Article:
Whenever John McCain and his backers would start up one of their chants in the campaign that "Mac is back," I'd say, what the heck are they talking about? It's never left.
So here we are, 25 years to the day since Apple launched the Macintosh computer. And the Mac, unlike my old friend John McCain, is going as strong as ever, maybe even stronger. It hasn't taken over the world, as Steve Jobs hoped. But it's changed the face of computing in many ways, and is doing a lot better than any other computer in this global recession.
I'm a Mac guy since the '80s. I run what we laughingly call my operation, a one-person operation, that is, as a Mac shop. Two recent Apple laptops on a wireless network, with a six-year old iBook as an emergency back-up.
But it's deeper than that. I was there in Silicon Valley 25 years ago when the Macintosh was launched by Steve Jobs.
I was working with Senator Gary Hart then, and had gotten to know his backer and advisor, Apple's marketing and PR guru Regis McKenna (I later worked with him as assistant to the chairman at his firm). Regis, who came up with the Apple logo, told me that I really didn't want to miss the 1984 Apple shareholders' meeting. As usual, he was right.
Two days earlier, Apple had spent a fortune for the one-time airing of the now legendary "1984" TV ad during the Super Bowl. But, for all its fight-the-establishment (then IBM) imagery, it hadn't actually shown the little 'puter outside some still photos.
Jobs rectified that two days later at the Apple Computer "campus" in Cupertino, as you can see in the video above.
There it was, looking a bit like R2-D2, talking away, flashing its crisp, 9-inch, black-and-white screen, "luggable," as the phrase went in those days, in a way that the IBM PC never was.
It was a remarkable day in a remarkable time.
I'd already gone off to Iowa to help Hart in what turned out to be his national breakthough, but had to return to California for this. The air in Cupertino was palpable with change, the atmosphere -- even though everyone was an Apple stockholder or staffer -- exactly like that before one of the blockbuster movie premieres of the era, a la Star Wars, Close Encounters of the Third Kind, or Raiders of the Lost Ark.
The computer did not disappoint. It was a quantum leap forward beyond what was then on the market, though it took years to live up to its potential.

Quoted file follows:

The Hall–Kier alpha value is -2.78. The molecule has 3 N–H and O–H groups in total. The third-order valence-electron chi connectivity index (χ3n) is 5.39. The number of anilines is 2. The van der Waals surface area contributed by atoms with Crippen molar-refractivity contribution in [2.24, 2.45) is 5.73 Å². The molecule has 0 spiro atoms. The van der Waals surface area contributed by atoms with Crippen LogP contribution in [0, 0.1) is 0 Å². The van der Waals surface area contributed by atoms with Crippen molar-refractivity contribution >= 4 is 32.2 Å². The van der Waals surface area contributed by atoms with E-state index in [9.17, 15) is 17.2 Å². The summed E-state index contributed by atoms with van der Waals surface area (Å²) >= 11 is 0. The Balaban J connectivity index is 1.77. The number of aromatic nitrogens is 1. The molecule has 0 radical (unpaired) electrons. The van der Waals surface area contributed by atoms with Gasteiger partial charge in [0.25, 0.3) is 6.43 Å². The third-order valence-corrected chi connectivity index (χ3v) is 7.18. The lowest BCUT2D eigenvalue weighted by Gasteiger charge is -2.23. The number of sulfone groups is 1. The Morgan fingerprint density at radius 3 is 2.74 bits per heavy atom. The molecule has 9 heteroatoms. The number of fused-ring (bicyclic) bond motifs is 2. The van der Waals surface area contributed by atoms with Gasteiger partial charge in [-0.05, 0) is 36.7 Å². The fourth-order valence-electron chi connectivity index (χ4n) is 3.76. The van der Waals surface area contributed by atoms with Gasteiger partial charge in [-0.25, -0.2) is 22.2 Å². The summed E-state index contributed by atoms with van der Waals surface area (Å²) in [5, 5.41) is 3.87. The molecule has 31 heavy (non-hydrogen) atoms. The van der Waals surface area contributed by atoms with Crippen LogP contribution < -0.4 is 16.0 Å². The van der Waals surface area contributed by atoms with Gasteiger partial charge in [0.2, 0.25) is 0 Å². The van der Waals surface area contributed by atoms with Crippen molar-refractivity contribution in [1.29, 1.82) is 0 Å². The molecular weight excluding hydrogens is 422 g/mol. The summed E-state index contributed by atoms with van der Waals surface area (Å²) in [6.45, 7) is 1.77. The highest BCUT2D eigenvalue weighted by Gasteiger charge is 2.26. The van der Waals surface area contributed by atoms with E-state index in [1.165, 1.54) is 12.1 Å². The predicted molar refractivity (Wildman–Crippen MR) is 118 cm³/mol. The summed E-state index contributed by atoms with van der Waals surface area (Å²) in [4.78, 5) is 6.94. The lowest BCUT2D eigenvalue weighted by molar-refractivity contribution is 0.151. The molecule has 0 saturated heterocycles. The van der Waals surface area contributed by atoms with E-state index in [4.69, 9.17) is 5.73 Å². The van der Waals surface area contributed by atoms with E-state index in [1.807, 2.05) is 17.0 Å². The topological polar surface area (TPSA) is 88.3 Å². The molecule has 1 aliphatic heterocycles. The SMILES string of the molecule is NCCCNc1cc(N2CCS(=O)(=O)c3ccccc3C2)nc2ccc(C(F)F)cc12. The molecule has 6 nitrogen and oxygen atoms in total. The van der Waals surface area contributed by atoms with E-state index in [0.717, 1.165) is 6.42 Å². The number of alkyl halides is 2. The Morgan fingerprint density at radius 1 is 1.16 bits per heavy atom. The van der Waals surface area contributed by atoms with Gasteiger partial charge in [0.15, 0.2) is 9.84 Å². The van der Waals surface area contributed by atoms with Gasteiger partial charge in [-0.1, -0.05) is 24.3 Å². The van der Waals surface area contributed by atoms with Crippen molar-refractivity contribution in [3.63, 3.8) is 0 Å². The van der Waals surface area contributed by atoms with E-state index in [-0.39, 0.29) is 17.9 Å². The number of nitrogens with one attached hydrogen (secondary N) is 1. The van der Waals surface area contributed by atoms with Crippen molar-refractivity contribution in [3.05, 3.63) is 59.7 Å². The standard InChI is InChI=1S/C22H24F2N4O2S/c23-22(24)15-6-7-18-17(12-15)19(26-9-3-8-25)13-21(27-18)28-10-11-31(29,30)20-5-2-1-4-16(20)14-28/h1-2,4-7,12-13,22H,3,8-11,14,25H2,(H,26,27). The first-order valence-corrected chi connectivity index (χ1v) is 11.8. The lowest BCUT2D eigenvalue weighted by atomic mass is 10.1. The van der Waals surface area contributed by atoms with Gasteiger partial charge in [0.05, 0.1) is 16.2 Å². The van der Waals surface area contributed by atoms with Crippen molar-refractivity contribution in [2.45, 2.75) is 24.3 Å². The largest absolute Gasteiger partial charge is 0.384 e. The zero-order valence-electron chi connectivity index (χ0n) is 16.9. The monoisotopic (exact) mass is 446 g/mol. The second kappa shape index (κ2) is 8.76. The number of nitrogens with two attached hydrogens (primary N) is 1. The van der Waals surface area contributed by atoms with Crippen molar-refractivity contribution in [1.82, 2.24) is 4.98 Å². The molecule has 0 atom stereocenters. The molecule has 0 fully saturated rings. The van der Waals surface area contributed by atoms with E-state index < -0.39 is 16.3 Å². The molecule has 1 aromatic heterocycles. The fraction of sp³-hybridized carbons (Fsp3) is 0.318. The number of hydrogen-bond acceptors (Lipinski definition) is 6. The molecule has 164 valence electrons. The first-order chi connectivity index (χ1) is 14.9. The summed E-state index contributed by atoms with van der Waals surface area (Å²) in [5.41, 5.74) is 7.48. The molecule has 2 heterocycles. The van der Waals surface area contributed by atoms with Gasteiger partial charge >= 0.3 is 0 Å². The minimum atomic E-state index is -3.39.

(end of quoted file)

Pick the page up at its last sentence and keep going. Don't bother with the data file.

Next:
Apple, co-founded by the charismatic Jobs and the ever intriguing Steve Wozniak -- who I once left at breakfast with Gary Hart at the Fairmont Hotel as I went off to make a pay phone call only to return in the midst of them arguing over whether humanity was better off in the Neanderthal days -- was the first company to create a successful personal computer. That was the Apple II, Woz's late '70s invention, one of whose early adopters was then California Governor Jerry Brown. But IBM and Microsoft trumped that with the kludgier PC.
So Jobs determined to up the ante.
Which he and his team did. The Macintosh was the first computer to bring the graphical user interface to commercial computing. The Mac created desktop publishing, enabling people like me to work free of a huge corporate operation. On the strength of Macintosh, Apple went on to create the first handheld computer, the ahead of its time Newton, introduce the iPod and iTunes and transform the music business and online video, create the smallest full-featured notebook computer, and be a major design icon for decades. Amongst other things.
The Mac is truly an iconic product. (One of the original Macs sits on the hearth of my fireplace, beneath a Lichtenstein.)
But it is wildly underpowered by the standards of today.
Consider its specs upon its introduction.
It cost $2,495 ... Introduces the 32-bit 68000 CPU - Memory: 192k - ROM 64k - RAM: 128k - Introduces the 3.5" (400k) floppy disc as the "disc of the 80s" - RS232, RS422, and AppleBus Interconnect ports. - Built-in voice and sound speech - HD, super-crisp, bitmap, 9" screen.
Just so we're clear. That's 128K of memory. No hard drive. A nine-inch black-and-white screen that is hardly "HD" by today's standards. And $2495. Not counting tax. $2495?! I don't want to think what that is today. I'd want a supercomputer for that in today's dollars.
The MacBook I'm writing this on has 4 gigabytes of RAM and a 300-gigabyte hard drive.
I can actually light up that original Mac on my hearth. But I have no idea what I could do with it. No matter.
Think of it as the lungfish of today's computing, as IBM has collapsed into mega-corporate sloth, having long since shed its PC division to the Chinese, and Microsoft has made a business out of copying most of Apple's innovations.
Ironically, this anniversary comes less than two weeks after Steve Jobs -- ousted by Apple as its CEO just a few years after the Mac's launch yet returned to take the company to even greater heights -- stepped away from the CEO post amidst a cloud of confusion about his health. Whatever the facts are regarding his health, Jobs, who seemed to recover from pancreatic cancer a few years ago, is one of the key figures in the history of global technology. Jobs also created Pixar, which revolutionized computer animation and the movie business. Just check the Academy Award nominations for best animated film. This only heightens the significance. And increases the poignancy.
What will the Mac be in another 25 years? Undoubtedly part of my flying car.
Really, that is another column. But the wireless networked notebook Mac, tied into a global network, is already bringing the Star Trek future into reality. Macs will undoubtedly get even smaller, faster, and more integrated into ourselves. Perhaps the Mac at 50 will be much like an iPod linked to a Bluetooth earbud. Whatever it will be, it will be.